22. Haskell Data Structures (2) • Lists and tuples do not go far enough, since unions cannot be expressed. • User-defined types can be introduced using data definitions:data Direction = North|East|South|West • Haskell can have polymorphic types and constructors with more than one parameter data Either1 a b = Left1 a | Right1 b fun ::Either1 a b -> Bool fun (Left1 _) = True fun (Right1 _) = False fun (Left1 5) True :t Left1 "hi" Left1 "hi" :: Either1 [Char] b K. Louden, Programming Languages

23. Haskell Data Structures (3) • Note how the previous definition expresses a tagged union of two polymorphic types. • Binary search tree example (recursive type):data BST a = Nil | Node a (BST a) (BST a)simpleBST = Node "horse" Nil Nil -- value • Constructors can be used as patterns:tree_to_list Nil = []tree_to_list (Node val left right) = (tree_to_list left) ++ [val] ++ (tree_to_list right) • Type synonyms can also be defined:type IntDouble = (Int,Double) • Note: all type and constructor names must be uppercase. K. Louden, Programming Languages

24. member a -> [a] ->Bool Can check for equality, but this only works when a is a type for which equality is defined. How do we express that? We call the collection of types over which a function is defined to be the type class. For instance, the set of types over which == is defined is the equality class. K. Louden, Programming Languages

25. How do we define such a class • We say what is needed for a type a to be in a class. In this case, we need == defined over a. In other words, a ->a->Bool class Eq a where (==) :: a-> a-> Bool Members of a type class are called its instances. Functions from Int->Int are NOT of type Eq since there is no algorithm to decide if two functions have the same behavior K. Louden, Programming Languages

26. Overloading in Haskell • Many functions in Haskell are overloaded, in that they can take values from a (finite) number of different types. An easy example is the square function, defined by square x = x * x. • The type of square in Haskell is:square :: Num a => a -> a • This says basically that square is defined for any Num a type (such types all have a * function). • The type Num a => a is called a qualified type, and Num is called a type class. • Type classes are a bit like Java interfaces: they require that a certain function be defined, and each associated type must then implement it. K. Louden, Programming Languages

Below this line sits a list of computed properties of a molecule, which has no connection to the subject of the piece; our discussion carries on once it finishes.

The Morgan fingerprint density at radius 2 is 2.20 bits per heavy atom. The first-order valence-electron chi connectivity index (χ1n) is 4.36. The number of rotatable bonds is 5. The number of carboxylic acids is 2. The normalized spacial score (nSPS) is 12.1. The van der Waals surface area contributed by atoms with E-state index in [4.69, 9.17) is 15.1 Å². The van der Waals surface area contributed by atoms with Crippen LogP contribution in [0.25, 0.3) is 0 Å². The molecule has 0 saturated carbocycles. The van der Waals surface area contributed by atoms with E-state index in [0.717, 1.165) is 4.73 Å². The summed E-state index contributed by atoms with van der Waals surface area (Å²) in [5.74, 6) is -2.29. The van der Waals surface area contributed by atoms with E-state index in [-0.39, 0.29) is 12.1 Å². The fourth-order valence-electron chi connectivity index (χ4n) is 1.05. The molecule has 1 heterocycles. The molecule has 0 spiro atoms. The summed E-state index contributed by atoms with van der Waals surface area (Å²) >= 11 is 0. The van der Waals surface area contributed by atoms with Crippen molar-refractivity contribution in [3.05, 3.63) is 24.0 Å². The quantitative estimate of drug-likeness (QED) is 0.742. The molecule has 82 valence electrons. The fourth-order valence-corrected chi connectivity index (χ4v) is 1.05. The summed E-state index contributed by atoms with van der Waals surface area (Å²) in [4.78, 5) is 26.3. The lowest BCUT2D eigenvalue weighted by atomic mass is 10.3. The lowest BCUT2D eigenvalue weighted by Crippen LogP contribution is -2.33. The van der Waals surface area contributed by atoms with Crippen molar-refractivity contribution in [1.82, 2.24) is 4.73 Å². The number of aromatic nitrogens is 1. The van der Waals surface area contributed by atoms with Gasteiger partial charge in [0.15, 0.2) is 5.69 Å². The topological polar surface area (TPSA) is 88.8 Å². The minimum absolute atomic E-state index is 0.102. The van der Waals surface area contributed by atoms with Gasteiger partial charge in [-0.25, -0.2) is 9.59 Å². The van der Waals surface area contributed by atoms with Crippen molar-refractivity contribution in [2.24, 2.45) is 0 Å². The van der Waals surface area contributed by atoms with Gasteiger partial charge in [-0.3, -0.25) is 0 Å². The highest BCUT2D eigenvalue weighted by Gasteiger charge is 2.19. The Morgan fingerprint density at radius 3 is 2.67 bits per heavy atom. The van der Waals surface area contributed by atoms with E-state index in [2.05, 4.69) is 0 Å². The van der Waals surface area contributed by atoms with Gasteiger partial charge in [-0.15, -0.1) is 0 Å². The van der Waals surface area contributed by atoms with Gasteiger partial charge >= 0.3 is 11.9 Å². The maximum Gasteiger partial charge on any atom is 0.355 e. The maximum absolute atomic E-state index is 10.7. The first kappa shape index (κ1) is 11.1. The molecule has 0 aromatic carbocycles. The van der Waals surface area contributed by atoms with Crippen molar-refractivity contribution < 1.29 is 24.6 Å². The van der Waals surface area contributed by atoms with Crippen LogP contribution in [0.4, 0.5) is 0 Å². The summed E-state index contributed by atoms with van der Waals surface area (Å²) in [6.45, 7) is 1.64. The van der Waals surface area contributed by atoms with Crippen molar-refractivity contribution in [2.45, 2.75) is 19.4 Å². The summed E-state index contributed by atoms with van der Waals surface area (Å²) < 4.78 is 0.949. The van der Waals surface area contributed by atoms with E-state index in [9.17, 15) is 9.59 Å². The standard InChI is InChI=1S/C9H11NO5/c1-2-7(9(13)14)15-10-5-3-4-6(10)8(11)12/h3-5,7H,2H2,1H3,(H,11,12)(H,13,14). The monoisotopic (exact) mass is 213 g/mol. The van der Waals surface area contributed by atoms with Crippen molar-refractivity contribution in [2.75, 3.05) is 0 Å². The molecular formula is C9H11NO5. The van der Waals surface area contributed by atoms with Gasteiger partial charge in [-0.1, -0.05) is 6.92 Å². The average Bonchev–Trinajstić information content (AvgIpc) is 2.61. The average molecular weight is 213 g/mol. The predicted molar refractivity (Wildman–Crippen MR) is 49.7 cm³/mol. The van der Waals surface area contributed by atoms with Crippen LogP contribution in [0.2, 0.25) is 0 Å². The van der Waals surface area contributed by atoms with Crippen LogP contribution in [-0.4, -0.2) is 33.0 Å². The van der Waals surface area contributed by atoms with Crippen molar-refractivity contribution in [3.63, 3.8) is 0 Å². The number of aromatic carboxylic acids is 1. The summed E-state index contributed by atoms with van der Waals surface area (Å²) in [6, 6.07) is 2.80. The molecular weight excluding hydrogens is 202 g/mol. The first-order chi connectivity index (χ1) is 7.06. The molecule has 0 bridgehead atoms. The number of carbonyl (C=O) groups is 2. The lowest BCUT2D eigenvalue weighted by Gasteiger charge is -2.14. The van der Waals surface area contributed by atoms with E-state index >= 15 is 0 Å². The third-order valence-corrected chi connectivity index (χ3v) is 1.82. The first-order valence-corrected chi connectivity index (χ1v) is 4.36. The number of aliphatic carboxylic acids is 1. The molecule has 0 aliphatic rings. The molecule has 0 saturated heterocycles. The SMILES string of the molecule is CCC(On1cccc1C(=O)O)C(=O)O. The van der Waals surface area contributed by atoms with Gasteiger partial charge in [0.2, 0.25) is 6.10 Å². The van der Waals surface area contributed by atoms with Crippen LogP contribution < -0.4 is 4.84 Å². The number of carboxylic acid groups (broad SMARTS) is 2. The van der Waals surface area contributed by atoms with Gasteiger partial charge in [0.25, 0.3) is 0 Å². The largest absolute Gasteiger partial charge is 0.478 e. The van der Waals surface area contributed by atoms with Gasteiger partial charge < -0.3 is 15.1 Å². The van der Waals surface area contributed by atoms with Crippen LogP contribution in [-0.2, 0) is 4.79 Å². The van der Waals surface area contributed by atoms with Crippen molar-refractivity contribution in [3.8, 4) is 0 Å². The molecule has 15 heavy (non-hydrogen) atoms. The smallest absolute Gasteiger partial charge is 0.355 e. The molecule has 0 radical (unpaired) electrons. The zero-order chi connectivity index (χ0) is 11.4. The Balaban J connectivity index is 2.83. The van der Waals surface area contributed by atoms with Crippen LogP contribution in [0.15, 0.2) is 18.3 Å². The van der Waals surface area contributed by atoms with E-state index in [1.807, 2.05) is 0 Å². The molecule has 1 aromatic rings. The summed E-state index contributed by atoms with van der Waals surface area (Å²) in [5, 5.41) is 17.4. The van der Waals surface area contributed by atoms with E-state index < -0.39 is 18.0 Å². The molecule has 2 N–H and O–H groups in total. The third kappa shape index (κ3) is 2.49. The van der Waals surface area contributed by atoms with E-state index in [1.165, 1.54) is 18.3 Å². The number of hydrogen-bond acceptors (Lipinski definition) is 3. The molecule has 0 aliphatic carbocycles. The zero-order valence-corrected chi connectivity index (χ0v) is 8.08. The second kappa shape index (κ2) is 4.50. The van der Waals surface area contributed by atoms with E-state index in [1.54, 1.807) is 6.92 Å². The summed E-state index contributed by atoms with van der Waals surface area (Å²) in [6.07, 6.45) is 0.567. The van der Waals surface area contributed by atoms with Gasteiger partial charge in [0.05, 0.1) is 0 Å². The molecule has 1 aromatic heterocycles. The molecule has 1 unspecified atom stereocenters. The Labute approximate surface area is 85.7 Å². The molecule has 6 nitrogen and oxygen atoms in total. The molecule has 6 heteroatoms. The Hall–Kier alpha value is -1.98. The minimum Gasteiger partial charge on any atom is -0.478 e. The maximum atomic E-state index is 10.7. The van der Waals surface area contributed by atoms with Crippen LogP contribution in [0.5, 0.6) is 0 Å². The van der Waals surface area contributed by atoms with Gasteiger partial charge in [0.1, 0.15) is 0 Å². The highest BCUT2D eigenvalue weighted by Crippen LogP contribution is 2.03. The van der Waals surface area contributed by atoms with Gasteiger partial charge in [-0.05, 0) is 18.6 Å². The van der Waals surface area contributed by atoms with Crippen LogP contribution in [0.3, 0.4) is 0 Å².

27. Overloading in Haskell (2) • Here is an example of how to define a Sizeable type class that provides a measure of the size of a piece of data:class Sizeable a where size:: a -> Int • Now any type that you want to implement Sizeable must be declared an instance of the Sizeable class: (i.e., belongs to that class):instance Sizeable [a] where size = length instance Sizeable (BST a) where size Nil = 0 size (Node d l r) = (size l)+(size r) + 1 K. Louden, Programming Languages

28. Overloading in Haskell (3) • Now any use of the size function automatically adds the Sizeable qualification to a type:trivial x = size x == 0 This function has type:Sizeable a => a -> Bool • Type classes usually require multiple functions:class Num a where (+), (-), (*) :: a -> a -> a negate :: a -> a abs :: a -> a ...etc. instance Num Int where (+) = primPlusInt (-) = primMinusInt negate = primNegInt ...etc. Built-in "hidden" definitions K. Louden, Programming Languages

29. Overloading in Haskell (4) • Type classes may need to "inherit" functions from other type classes (similar to interface inheritance in Java):class Eq a where (==), (/=) :: a -> a -> Bool x == y = not (x/=y) x /= y = not (x==y) class (Eq a) => Ord a where (<),(<=),(>=),(>) :: a -> a -> Bool max, min :: a -> a -> a instance Eq Int where … instance Ord Int where ... Note default definitions K. Louden, Programming Languages

30. Numeric Type Class Hierarchy is read “is an instance of” K. Louden, Programming Languages

31. Overloading in Haskell (5) • The Show class allows a data type to be displayed as a String (e.g. by the interpreter):class Show a where show :: a -> String • So many data types need to be made instances of Show and Eq that Haskell can do it automatically:data BST a = Nil | Node a (BST a) (BST a) deriving (Show,Eq) • Overloading presents challenges for Hindley-Milner type checking that result in some surprises: squarelist = map square gives squarelist the type [Integer] -> [Integer] (no overloading!) K. Louden, Programming Languages